Why The Franchise Model Is A Challenge For Regus

Franchising its locations may prove to be a challenge to Regus due to its strong presence in some markets
  • Regus announced earlier this month that it would, once again, enter the UK franchise market.
  • Regus has tried the franchise model in the past, however it hasn’t worked well for them.
  • The company’s strong presence in some markets and regions makes it a challenge for the franchise model to work for Regus.

Earlier this month Property Funds World reported that flexible workspace operator Regus was entering the UK franchise market. According to the report the franchise agreement was made in partnership with franchise experts ACCA Office Ltd., which will see the development of 10 new Regus locations over the course of four years.

This isn’t the first time Regus does franchising. Back in October, 2000, the company revealed franchise plans. An article of the time stated that “the company said that, in future, up to half the office space carrying the Regus brand could be run under franchise.”

However, Regus’ growth since 2000 has been mostly (if not all) powered by owned locations. Allwork.Space tried to find information about how many Regus franchises exist today, but was unable to find concrete data. The first franchise dates back to 2001 in the UK and there is a record of a franchise agreement signed in the Middle East, though if the locations remain operating as franchises is unknown.

Regus’ Franchise Challenge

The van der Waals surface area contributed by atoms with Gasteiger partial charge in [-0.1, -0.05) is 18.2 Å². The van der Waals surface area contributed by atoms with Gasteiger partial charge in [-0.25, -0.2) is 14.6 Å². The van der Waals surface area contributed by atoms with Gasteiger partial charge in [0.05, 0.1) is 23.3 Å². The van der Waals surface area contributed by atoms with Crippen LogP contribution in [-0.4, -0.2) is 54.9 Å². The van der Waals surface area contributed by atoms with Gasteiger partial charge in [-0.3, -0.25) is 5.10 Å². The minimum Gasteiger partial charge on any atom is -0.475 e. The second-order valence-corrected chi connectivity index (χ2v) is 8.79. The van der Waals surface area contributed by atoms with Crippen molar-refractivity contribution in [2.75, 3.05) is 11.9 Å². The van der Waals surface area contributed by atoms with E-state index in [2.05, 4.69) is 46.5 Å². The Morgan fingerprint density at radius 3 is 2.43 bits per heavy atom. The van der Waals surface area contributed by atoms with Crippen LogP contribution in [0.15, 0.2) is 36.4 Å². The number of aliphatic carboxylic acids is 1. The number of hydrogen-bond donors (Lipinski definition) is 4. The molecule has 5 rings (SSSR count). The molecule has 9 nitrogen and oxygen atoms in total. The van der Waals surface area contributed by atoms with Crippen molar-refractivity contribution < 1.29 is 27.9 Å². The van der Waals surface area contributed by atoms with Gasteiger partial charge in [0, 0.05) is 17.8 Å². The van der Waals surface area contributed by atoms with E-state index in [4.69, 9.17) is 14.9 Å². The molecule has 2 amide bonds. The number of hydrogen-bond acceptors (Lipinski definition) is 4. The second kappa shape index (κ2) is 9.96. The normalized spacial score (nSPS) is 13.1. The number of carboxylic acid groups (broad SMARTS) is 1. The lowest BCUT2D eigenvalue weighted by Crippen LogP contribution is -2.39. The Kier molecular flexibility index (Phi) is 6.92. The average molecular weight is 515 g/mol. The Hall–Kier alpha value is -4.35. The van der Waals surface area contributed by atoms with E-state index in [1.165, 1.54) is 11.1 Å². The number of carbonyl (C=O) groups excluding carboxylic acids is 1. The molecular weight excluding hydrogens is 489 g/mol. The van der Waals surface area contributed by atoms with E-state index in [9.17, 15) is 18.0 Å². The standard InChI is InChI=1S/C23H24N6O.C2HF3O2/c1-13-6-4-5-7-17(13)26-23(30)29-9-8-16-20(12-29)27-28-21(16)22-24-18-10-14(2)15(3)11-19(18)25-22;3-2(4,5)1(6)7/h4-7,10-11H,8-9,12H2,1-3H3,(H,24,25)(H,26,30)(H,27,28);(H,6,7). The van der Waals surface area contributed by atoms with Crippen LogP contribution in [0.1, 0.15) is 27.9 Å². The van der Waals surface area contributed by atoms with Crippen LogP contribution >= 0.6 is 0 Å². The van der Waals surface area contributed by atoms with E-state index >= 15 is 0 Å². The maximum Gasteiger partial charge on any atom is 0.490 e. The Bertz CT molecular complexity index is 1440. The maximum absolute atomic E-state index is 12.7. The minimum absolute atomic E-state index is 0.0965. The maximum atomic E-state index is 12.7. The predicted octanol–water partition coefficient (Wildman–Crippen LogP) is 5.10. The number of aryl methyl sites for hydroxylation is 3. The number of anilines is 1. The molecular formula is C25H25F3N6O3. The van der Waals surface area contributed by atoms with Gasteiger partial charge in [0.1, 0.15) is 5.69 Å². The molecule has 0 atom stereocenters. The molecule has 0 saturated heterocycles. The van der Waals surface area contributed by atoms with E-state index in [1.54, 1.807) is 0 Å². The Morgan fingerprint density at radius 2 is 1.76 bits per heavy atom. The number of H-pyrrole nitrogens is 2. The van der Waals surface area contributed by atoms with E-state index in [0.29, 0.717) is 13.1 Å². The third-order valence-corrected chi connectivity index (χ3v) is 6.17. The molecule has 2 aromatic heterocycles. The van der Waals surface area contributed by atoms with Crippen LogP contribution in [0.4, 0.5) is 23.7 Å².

According to the Property Funds World article, “franchising is now also set to become a key element of the brand’s growth strategy.” The model works, as it allows companies to expand their footprint without directly incurring on balance sheet issues. It also requires less capital from the company.

The franchise model has helped several flexible workspace operators grow, including Office Evolution and Serendipity Labs. However, when it comes to Regus, the franchise model hasn’t worked as well for them.

Regus boasts over 3,000 flexible workspace locations across 120 countries. The company has a proven growth track record and a sustainable business model. So, where’s the catch?

If you look at Regus’ portfolio, you’ll notice they typically have several locations in one city; in the past, some of these were company owned and some were franchises. When it came to marketing, offers, pricing, and general operations decisions, the Regus owned locations would compete with the franchise locations;  which is why, eventually, Regus acquired most of its franchises; others remain in operation though under a different name.

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The challenge Regus faces is to be able to find a synergy between its owned locations and those that are franchised, without them having to compete with one another. Operating a franchise model in cities and regions where Regus already has a strong presence poses a challenge for both Regus and the franchisees.

In order for the franchise model to work, Regus should think about focusing their franchise efforts in areas with a lot of growth opportunity and where the company doesn’t yet have a presence, or at least not a strong one.

It should also think about having a master franchisee for countries or regions, to prevent competition and disagreement and competition between franchise owners.

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